In the spring of 1965, the Byrds, five ex-folkies turned rockers, created a new hybrid that was immediately termed “folk-rock” with their hit cover of Bob Dylan’s “Mr. Tambourine Man.” At that point, Tom Wilson had an epiphany. Taking the all-acoustic recording of “The Sound of Silence” from Wednesday Morning, 3 A.M., the producer brought an electric guitarist and a rhythm section into the studio and proceeded to overdub their parts onto the original track. By late ’65, “The Sound of Silence” was the No. 1 single in America, and Simon & Garfunkel were back together, preparing to make an album relevant to, and worthy of, their first hit. In retrospect, one of the most intriguing aspects of Sounds of Silence is how closely connected it feels to the work recorded during the same period by several other future Hall of Famers: the unabashed romanticism of John Sebastian and his Lovin’ Spoonful (“Kathy’s Song”), the incisive character studies of Ray Davies and his Kinks (“Richard Cory,” “A Most Peculiar Man”) and the soaring loveliness of the Byrds (“I Am a Rock”), whose David Crosby was doing the same sort of inspired arrangements for three or four voices that Garfunkel was coming up with for two. Indeed, the world seemed much smaller then, and Simon & Garfunkel’s music was rapidly being absorbed into the new American vernacular.
By the fall of 1966, when Parsley, Sage, Rosemary and Thyme was released, the nation was in the throes of societal and political upheaval, and Simon vividly, if facetiously, encapsulated that turbulent historical moment on the album’s rollicking sociopolitical send-up, “A Simple Desultory Philippic (Or How I Was Robert McNamara’d Into Submission).” Through the course of the song, Simon name-checked a tumbling litany of names in the headlines, from Martin Luther King Jr. and Gen. Maxwell Taylor to the Beatles and Lenny Bruce, while slipping in a wry reference to the mellowing-out benefits to be derived from a “pint of tea a day” – the kind of tea that was being smoked by ever-increasing numbers of America’s youth. But just as redolent of the times as its subject matter were the sounds of Parsley, Sage, Rosemary and Thyme, from the baroque acoustic guitar figure and celestial Garfunkel vocal that introduced “Scarborough Fair/Canticle,” which opened the album, to their a cappella reading of “Silent Night,” which closed it. If you were a discerning adolescent or young adult in 1966, you not only owned this album, you wore it out – every word, note, and nuance became permanently lodged in your cranium, as listening to it again will readily demonstrate to any War Baby or Boomer with remaining brain cells.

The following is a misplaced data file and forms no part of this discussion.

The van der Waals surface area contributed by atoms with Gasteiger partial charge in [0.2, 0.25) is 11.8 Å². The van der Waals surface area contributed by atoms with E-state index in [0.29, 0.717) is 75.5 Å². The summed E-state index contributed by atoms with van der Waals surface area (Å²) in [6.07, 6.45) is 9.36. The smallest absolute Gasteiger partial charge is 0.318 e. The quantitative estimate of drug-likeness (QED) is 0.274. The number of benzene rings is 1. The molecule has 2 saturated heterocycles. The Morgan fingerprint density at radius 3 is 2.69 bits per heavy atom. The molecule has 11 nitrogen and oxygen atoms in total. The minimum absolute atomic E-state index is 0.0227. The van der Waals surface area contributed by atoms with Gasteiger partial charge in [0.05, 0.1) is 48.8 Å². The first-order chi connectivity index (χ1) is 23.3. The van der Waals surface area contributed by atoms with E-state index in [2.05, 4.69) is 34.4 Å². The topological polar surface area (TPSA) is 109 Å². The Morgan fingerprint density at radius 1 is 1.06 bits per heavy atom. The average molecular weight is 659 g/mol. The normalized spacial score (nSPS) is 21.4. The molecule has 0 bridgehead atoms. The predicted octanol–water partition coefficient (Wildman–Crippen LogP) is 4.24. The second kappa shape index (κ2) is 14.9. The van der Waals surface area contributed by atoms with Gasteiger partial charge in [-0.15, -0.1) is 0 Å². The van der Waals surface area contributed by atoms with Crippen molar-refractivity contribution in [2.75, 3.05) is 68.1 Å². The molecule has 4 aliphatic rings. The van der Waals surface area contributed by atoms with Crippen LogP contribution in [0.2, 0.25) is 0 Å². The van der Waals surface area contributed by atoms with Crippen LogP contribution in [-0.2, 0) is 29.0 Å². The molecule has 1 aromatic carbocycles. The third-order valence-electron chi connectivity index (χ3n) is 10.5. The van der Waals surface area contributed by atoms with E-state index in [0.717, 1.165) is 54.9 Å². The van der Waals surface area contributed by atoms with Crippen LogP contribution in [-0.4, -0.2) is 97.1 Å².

By 1966, S&G had become their generation’s urbane receptacles of hipness and harsh reality alike, assimilating and then embroidering the zeitgeist of a rich and manic era. At the same time, these two artists, as much as any of their peers, held firmly to the unchanging artistic fundaments of precision, clarity, and beauty. Thus, Parsley, Sage contains some songs that cling stubbornly to their moments in time, and others that are simply timeless. Unquestionably, in their exquisitely nuanced arrangement/adaptation of the traditional “Scarborough Fair” (which Simon had learned on a sabbatical to England), along with the Simon-penned “Cloudy,” “Homeward Bound,” “The Dangling Conversation,” and “For Emily, Whenever I May Find Her,” the duo made some of the loveliest recordings of that or any era. That they accomplished all this with their voices, an acoustic guitar, and the sparest of rhythmic underpinning and melodic ornamentation, remains a remarkable achievement.